Restatement (Second) of the Conflict of Laws § 148(2). In analyzing a consumer fraud claim, some courts have found that the alleged misrepresentations were made at the Defendant‟s headquarters, not at consumers‟ home states, and have thus applied Section 148(2) instead of Section 148(1). See In re Mercedes-Benz Tele Aid Contract Litigation, 257 F.R.D. 46, 66 (finding that the alleged misrepresentations "took place" in New Jersey because Defendants marketing, promotion and planning team were in New Jersey); see also Cooper v. Samsung Elecs. Am., Inc., 374 Fed. Appx. 250, 255 (3d Cir. 2010) (not precedential) (applying Section 148(2) to an NJCFA claim, but quickly finding that the Plaintiff‟s home state‟s law applied because it was the state in which the product was "marketed, purchased, and used"); Nikolin v. Samsung Elecs. Am., Inc., Civ. No. 10-1456, 2010 U.S. Dist. LEXIS 110942, at *11-*14 (D.N.J. Oct. 18, 2010) (applying Section 148(2) and finding that Plaintiff‟s home state‟s law applied because Plaintiff is a resident, the information was received there, and the product was purchased and used there).

Here, Plaintiffs have alleged that Defendants‟ representations were made in New Jersey where Defendants‟ headquarters are located. (Compl. ¶ 228.) As such, the Court will apply Section 148(2). The factual record is complete enough at this time to show that, accepting all of the facts as pleaded by Plaintiffs as true, the factors weigh in favor of applying the law of Plaintiffs‟ home states. Plaintiffs received and relied upon the alleged misrepresentations in their home states, the product is located in the Plaintiffs‟ home states, and the performance of the contract was rendered in Plaintiffs‟ home states. Balancing all these factors in favor of Plaintiffs‟ home states against the fact that Defendants‟ headquarters are located in New Jersey, the Court finds that the law of each Plaintiff‟s home state has the "most significant relationship" to Plaintiffs‟ consumer fraud action. See Nikolin, 2010 U.S. Dist. LEXIS 110942, at *12 (finding at the motion to dismiss stage that the law of each plaintiff‟s home state has the most significant relationship, as "mere allegations that the unlawful conduct emanated from New Jersey did not outweigh the substantial ties to plaintiffs‟ home states"); Cooper, 374 F. Appx. at 255 (finding at the motion to dismiss stage that a consumer fraud claim bears the most significant relationship with the state in which the product was "marketed, purchased, and used"); Warma Witter Kreisler, Inc. v. Samsung Elecs. Am., Inc., Civ. No. 08-5380, 2010 U.S. Dist. LEXIS 34584, at *4 (D.N.J. Apr. 8, 2010) (finding at motion to dismiss stage that allegation that product was designed in New Jersey "does not outweigh other, more significant , ties" to plaintiff‟s home state); In re Philips/Magnavox TV Litig., Civ. No. 09-3072, 2010 U.S. Dist. LEXIS 91343, at *26-28 (D.N.J. Sept. 1, 2010) (analyzing the Section 148(2) factors at the motion to dismiss stage and finding that the law of each plaintiff‟s home state applies). But see In re Mercedes-Benz, 257 F.R.D. at 68-69 (finding that the law of the state of the Defendant‟s headquarters applies). Since the Court has determined that Plaintiffs‟ consumer fraud claims must be brought under their home states‟ laws, only New Jersey Plaintiffs may state an NJCFA claim. However, as determined above, Count Three has been dismissed as subsumed by the NJPLA for all New Jersey Plaintiffs.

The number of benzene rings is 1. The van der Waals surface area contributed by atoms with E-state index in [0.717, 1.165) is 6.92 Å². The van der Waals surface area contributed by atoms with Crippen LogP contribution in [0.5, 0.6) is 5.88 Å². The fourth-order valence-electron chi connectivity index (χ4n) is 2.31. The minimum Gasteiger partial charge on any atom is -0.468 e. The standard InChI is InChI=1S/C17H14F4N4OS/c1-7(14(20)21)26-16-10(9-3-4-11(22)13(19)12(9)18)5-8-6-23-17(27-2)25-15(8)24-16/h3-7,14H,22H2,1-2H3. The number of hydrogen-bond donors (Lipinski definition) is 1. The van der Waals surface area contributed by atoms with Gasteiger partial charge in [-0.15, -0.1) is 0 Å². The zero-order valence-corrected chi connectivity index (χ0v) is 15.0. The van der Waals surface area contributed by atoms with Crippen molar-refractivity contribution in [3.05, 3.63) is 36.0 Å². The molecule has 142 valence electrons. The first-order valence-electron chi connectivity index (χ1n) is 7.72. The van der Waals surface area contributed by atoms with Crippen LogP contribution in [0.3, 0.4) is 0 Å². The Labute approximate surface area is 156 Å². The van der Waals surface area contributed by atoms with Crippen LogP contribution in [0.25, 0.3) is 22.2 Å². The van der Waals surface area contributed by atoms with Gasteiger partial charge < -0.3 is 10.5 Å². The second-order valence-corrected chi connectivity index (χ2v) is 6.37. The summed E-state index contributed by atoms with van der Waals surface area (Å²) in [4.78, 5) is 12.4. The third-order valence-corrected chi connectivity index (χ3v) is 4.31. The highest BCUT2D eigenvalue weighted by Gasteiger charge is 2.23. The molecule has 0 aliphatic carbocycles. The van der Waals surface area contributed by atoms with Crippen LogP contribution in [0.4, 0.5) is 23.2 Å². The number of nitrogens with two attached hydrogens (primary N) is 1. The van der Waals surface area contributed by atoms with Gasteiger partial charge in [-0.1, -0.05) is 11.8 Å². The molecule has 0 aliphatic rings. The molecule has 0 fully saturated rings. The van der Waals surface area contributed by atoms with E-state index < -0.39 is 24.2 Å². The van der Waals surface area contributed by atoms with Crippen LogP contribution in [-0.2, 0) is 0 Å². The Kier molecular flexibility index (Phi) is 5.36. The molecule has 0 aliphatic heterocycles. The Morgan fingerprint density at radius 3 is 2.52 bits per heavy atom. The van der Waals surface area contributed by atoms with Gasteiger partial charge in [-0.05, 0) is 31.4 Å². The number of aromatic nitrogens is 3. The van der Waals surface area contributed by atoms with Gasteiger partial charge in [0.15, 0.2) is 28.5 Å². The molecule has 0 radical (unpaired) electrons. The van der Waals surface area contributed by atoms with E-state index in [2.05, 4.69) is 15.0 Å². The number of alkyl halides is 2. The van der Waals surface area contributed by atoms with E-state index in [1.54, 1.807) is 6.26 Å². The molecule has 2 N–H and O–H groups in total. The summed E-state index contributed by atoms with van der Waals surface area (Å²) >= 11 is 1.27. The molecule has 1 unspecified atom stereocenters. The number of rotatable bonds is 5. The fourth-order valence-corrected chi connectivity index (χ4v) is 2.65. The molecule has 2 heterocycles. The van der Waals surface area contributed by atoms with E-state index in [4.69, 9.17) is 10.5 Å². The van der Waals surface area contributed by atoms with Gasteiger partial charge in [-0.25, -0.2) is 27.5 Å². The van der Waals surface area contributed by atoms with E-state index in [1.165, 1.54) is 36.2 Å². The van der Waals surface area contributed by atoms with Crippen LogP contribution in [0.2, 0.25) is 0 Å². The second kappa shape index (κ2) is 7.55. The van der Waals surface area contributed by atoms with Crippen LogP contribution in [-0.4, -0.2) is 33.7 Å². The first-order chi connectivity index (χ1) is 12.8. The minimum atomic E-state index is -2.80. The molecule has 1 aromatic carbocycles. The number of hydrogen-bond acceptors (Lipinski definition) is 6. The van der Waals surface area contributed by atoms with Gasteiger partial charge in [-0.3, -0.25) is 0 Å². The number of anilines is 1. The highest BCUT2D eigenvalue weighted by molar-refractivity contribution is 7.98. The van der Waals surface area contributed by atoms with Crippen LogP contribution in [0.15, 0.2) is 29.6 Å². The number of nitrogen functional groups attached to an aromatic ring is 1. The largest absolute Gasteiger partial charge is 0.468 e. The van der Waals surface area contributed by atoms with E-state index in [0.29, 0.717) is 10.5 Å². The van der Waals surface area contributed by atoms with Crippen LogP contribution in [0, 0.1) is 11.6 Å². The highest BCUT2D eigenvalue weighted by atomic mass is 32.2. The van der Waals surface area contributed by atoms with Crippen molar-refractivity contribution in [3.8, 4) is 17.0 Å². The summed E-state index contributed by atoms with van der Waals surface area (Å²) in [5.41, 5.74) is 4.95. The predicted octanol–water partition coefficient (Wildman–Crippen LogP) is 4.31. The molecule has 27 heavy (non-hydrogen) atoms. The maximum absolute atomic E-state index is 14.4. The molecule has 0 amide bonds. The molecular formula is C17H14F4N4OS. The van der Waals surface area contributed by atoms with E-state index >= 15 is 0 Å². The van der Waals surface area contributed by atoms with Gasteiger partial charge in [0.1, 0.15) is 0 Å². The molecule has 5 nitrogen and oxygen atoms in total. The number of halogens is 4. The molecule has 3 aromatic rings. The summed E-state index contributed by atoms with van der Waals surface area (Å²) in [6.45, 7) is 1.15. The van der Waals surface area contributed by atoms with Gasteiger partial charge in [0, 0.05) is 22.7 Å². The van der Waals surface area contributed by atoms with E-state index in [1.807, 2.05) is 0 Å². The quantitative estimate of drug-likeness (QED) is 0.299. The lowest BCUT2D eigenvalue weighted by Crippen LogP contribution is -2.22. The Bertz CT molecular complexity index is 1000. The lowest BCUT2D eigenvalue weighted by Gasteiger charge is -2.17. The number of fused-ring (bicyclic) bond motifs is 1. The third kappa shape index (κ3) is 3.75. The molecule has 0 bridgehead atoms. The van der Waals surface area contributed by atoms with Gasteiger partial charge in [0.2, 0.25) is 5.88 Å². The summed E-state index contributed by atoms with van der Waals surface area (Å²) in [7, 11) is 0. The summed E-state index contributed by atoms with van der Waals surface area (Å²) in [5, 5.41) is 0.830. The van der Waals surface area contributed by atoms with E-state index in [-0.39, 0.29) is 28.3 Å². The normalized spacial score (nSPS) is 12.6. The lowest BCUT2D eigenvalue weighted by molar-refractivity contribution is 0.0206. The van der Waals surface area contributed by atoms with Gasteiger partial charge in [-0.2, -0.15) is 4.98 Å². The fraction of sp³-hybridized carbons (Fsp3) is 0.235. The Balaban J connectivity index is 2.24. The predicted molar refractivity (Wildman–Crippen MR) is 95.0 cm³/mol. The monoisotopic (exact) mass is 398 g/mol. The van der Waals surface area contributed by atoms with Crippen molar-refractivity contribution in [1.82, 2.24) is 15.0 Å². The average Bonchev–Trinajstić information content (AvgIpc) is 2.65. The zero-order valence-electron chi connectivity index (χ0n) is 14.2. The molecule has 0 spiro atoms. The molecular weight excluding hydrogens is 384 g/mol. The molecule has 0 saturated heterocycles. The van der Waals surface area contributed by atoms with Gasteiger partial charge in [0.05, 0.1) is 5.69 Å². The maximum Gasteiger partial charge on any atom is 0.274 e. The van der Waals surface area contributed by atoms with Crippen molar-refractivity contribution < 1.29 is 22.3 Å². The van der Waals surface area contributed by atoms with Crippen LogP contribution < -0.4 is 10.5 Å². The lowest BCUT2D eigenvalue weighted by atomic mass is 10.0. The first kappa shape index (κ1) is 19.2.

Therefore, Plaintiffs have failed to state a claim under the NJCFA.

2. Federal Rule of Civil Procedure 9(b)

Hartz‟s motion to dismiss also briefly addresses whether Plaintiffs‟ NJCFA claim could be construed to state a claim for relief under the consumer fraud acts of each Plaintiffs‟ home states. (Hartz‟s Moving Br. at 25-26.) While the Court declines to consider whether the claim can be construed under each state‟s individual consumer fraud statute, the Court will consider generally whether Plaintiffs‟ claim has satisfied Federal Rule of Civil Procedure 9(b).

Consumer fraud claims are subject to the heightened pleading standards of Rule 9(b), which require that plaintiffs "state with particularity the circumstances constituting fraud or mistake." Fed. R. Civ. P. 9(b). Thus, in order to satisfy the Rule 9(b) specificity requirement, Plaintiffs must either plead the "date, place or time" of the fraud, or substantiate their claims through alternative means of precision. Lum v. Bank of Am., 361 F.3d 217, 224 (3d Cir. 2004); see also Frederico v. Home Depot, 507 F.3d 188, 200 (3d Cir. 2007) (to satisfy Rule 9(b), a plaintiff must "inject precision or some measure of substantiation into a fraud allegation").

Plaintiffs have failed to provide the requisite level of substantiation in their consumer fraud claim. Plaintiffs do not specifically identify the time, place, or manner of the alleged fraud, nor do they link Defendants‟ alleged marketing and advertisement fraud with their purchases and resulting injuries. Rather, Plaintiffs make generalized assertions regarding their use of Defendants‟ products. (See Compl. ¶ 226.) Plaintiffs fail to set forth, other than in vague terms, "who made a representation to whom and the general content of the representation." Lum, 361 F.3d at 224. Finally, Count Three is alleged against Hartz and Summit jointly, and fails to distinguish between the allegedly fraudulent actions of each Defendant. See Hale v. Stryker Orthopaedics, Civ. No. 08-337, 2009 WL 32157, at *6 (D.N.J. Feb. 9, 2009) (Martini, J.) ("Collectivized allegations that generally allege fraud as against multiple defendants, without informing each defendant as to the specific fraudulent acts he or she is alleged to have committed, do not satisfy Rule 9(b).")